When I was invited to watch The Nobodies at this year’s Vault Festival, I got excited – the invitation came from the creators of Testament who had reached out for a review before. Closer to the date the review invitation was reversed though; please come and see the play, I was still asked, but with gigs at Edinburgh Fringe festival in August 2020 already scheduled, Chalk Line Theatre wanted to develop and polish The Nobodies after the Vaults run further and only then publish full reviews. Fair enough. Until then, tweets and Insta posts only please – but then Corona arrived, the Vault Festival had to end early and this year will pass without the Ed Fringe at all. As John Lennon sang: Life is what happens to you when you’re busy making other plans.
I saw The Nobodies in yet another location within The Vaults under Waterloo Station, in The Crypt. Welcomed with a big smile, a handshake and a small gift bag only to be opened after the show, this was a much jollier start than Testament, a still shockingly relevant play with the mission to raise awareness of men struggling with depression, trauma and higher than average suicides rates. In the next hour we will sing union anthems, applaud an anarchistic collective of youngsters fed up with politicians’ passiveness and cheer for the National Health Service.
For three friends the closure of the local hospital has life-changing consequences – healthcare assistant Rhea (Lucy Simpson) has to find new work, Aaron’s mother will have to move to a cancer unit miles away (I remember actor David Angland as Jesus in Testament) and for Curtis (Joseph Reeds) this confirms the never-ending greed of profit-hungry capitalists absorbing every sense of community anywhere. But after witnessing a fatal incident at the train station in which a local politician is involved, the trio grabs a once-in-a-lifetime opportunity to turn things in their town around: The time has come for a fresh wave of pragmatism, finally enabling more social justice and respect for the NHS, its needs and workers. Sacrifices are expected but when an anonymous call including a little blackmail brings things unexpectedly fast forward, morals and conscience are affected – as The Nobodies the three now speed forward constantly…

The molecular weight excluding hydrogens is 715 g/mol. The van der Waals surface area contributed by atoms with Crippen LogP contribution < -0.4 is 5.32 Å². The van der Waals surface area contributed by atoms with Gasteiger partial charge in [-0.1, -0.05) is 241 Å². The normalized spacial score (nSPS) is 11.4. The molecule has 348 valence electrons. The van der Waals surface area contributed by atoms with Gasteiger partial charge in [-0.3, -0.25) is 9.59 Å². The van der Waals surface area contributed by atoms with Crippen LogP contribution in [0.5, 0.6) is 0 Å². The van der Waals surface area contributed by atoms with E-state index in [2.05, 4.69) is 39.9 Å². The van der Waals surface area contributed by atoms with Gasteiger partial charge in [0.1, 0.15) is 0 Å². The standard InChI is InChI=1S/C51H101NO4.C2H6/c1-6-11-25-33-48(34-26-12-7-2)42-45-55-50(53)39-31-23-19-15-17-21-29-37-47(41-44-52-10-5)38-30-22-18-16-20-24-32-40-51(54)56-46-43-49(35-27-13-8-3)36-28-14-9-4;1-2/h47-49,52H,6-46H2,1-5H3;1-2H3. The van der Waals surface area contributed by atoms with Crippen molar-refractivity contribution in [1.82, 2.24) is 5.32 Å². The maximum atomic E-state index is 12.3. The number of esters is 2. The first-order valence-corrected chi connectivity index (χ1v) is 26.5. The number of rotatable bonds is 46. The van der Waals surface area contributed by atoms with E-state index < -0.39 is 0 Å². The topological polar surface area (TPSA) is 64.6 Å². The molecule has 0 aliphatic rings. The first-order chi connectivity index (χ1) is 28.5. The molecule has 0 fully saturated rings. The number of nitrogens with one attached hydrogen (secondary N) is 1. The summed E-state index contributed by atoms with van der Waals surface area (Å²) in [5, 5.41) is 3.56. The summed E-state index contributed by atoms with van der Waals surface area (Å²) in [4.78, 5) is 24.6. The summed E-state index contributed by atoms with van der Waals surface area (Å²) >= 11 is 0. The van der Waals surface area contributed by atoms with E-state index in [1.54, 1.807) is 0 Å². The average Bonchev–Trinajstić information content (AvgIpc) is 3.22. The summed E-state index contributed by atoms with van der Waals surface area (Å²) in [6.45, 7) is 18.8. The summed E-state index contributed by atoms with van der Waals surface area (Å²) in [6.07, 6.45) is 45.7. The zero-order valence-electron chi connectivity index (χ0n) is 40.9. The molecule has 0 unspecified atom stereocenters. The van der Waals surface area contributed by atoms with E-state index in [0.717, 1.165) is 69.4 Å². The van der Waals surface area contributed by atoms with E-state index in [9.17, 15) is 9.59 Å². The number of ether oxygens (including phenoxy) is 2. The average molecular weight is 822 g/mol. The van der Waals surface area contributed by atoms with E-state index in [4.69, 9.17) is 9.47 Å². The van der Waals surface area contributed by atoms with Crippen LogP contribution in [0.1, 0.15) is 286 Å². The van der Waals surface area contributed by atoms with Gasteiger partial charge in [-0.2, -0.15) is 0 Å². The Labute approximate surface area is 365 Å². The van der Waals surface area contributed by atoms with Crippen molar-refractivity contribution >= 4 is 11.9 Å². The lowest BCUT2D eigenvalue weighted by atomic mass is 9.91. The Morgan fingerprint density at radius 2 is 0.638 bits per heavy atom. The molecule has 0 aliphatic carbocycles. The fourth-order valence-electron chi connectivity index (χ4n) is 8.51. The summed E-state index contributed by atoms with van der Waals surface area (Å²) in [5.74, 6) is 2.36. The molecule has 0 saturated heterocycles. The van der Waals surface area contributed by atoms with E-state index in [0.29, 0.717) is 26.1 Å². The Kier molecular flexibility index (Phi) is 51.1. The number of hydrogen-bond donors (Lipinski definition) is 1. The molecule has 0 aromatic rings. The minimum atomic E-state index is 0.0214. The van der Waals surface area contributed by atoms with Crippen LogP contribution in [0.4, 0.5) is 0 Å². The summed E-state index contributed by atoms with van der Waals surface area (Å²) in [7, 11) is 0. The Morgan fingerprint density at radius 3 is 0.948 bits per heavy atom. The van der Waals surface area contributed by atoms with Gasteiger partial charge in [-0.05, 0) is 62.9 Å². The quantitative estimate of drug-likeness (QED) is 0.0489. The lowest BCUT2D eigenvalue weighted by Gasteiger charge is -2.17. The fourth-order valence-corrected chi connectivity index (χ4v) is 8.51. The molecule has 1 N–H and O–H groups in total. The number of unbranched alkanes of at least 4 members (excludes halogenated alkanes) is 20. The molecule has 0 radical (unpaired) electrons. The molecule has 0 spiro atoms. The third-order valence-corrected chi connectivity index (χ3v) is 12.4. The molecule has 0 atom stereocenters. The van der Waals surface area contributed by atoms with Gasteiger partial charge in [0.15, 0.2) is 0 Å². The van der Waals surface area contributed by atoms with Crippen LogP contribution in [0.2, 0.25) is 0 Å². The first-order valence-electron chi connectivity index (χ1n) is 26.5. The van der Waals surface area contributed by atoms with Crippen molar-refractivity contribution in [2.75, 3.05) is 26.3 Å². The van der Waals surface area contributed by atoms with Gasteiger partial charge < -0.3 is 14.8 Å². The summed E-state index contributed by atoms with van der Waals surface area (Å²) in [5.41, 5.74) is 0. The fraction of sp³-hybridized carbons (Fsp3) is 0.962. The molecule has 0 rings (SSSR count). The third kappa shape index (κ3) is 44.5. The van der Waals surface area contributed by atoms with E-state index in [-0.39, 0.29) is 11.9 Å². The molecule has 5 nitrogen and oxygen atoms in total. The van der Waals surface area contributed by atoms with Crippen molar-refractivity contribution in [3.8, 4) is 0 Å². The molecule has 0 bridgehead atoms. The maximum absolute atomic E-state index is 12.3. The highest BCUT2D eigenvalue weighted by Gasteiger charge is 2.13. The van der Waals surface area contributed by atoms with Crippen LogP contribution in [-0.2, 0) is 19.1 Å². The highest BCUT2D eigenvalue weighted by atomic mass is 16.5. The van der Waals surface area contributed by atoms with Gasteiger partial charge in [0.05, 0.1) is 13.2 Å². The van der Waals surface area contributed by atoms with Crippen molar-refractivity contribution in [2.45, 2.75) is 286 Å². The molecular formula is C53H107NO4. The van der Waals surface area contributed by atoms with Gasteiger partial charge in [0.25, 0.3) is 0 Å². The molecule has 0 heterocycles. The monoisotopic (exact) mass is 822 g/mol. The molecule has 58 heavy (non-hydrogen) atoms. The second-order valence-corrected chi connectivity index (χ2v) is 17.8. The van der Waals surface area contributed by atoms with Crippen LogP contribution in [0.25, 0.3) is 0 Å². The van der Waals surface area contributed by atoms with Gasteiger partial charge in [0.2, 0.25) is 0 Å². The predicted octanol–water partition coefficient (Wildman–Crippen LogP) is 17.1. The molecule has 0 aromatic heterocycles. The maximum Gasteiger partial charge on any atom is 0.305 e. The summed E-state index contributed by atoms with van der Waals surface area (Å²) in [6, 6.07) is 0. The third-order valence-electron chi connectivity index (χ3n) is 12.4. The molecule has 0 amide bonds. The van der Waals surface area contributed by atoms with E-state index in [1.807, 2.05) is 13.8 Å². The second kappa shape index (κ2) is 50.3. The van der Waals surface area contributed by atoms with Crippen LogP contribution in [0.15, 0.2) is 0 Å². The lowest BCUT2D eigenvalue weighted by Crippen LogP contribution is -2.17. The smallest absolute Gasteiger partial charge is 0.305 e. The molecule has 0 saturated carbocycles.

But power is an addictive poison when rushed and so the anarchic collective fails as most socialists do, caught between their own ideals, weaknesses and dreams. And could anyone seriously blame Rhea alone, who has no other way to raise the money for her nurse training? The question is justified: Does a society which excludes simple humanistic dreams like hers deserve any better than being exposed and attacked?
The Nobodies was written and staged before people went out of their houses on Thursday nights to light fireworks for health workers (while internationally health care workers uttered they’d rather have a pay rise and sufficient protection at work) – and we need a social shift even more urgently now. No one can be without fail all the time. People trying to move things will annoy, when both right and when wrong, but at least those early ideals should be reconsidered. Our social systems need more public funding, more and better equipment, when just additional volunteers risking further infections cannot be the answer. Or donations. Or applause. My advice is to stage The Nobodies as soon as possible and not to wait until the Edinburgh Fringe in August 2021; with its Zumba tunes, satirical bite and lunchtime-friendly length, The Nobodies could easily become an online hit. I have passed on my Nobodies manifesto already to where I think it is in good hands. No pressure. Until then, let’s all ask ourselves: What can I do to make a difference? And then act accordingly.
**** out of 5 stars
Written by Amy Guyler for Chalk Line Theatre, co-directed by Sam Edmunds and Vikesh Godhwani
Performed at the Vault Festival in February 2020 which hopefully returns in 2022.